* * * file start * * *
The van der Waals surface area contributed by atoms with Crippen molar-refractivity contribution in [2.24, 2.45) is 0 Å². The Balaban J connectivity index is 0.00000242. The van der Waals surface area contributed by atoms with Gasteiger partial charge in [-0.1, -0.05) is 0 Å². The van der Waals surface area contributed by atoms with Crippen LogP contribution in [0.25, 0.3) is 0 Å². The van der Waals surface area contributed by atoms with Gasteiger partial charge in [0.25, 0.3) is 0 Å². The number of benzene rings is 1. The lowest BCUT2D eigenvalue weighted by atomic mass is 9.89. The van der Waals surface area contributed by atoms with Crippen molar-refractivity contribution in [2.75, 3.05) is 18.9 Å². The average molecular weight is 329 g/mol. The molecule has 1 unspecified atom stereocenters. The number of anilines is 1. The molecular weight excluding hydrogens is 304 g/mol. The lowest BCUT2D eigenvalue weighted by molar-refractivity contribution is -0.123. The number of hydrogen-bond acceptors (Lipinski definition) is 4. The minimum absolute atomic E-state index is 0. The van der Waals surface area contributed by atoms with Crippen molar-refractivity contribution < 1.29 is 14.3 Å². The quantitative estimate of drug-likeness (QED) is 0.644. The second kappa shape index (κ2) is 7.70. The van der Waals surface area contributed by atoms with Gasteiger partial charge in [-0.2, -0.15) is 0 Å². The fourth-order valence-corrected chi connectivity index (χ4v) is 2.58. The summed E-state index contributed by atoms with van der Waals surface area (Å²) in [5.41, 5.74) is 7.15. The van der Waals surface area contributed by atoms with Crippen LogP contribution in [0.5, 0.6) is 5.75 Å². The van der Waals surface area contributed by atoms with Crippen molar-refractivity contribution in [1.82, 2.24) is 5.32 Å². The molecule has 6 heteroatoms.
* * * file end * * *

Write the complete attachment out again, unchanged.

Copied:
The van der Waals surface area contributed by atoms with Crippen molar-refractivity contribution in [2.24, 2.45) is 0 Å². The Balaban J connectivity index is 0.00000242. The van der Waals surface area contributed by atoms with Gasteiger partial charge in [-0.1, -0.05) is 0 Å². The van der Waals surface area contributed by atoms with Crippen LogP contribution in [0.25, 0.3) is 0 Å². The van der Waals surface area contributed by atoms with Gasteiger partial charge in [0.25, 0.3) is 0 Å². The number of benzene rings is 1. The lowest BCUT2D eigenvalue weighted by atomic mass is 9.89. The van der Waals surface area contributed by atoms with Crippen molar-refractivity contribution in [2.75, 3.05) is 18.9 Å². The average molecular weight is 329 g/mol. The molecule has 1 unspecified atom stereocenters. The number of anilines is 1. The molecular weight excluding hydrogens is 304 g/mol. The lowest BCUT2D eigenvalue weighted by molar-refractivity contribution is -0.123. The number of hydrogen-bond acceptors (Lipinski definition) is 4. The minimum absolute atomic E-state index is 0. The van der Waals surface area contributed by atoms with Crippen molar-refractivity contribution < 1.29 is 14.3 Å². The quantitative estimate of drug-likeness (QED) is 0.644. The second kappa shape index (κ2) is 7.70. The van der Waals surface area contributed by atoms with Gasteiger partial charge in [-0.2, -0.15) is 0 Å². The fourth-order valence-corrected chi connectivity index (χ4v) is 2.58. The summed E-state index contributed by atoms with van der Waals surface area (Å²) in [5.41, 5.74) is 7.15. The van der Waals surface area contributed by atoms with Crippen LogP contribution in [0.5, 0.6) is 5.75 Å². The van der Waals surface area contributed by atoms with Crippen molar-refractivity contribution in [1.82, 2.24) is 5.32 Å². The molecule has 6 heteroatoms.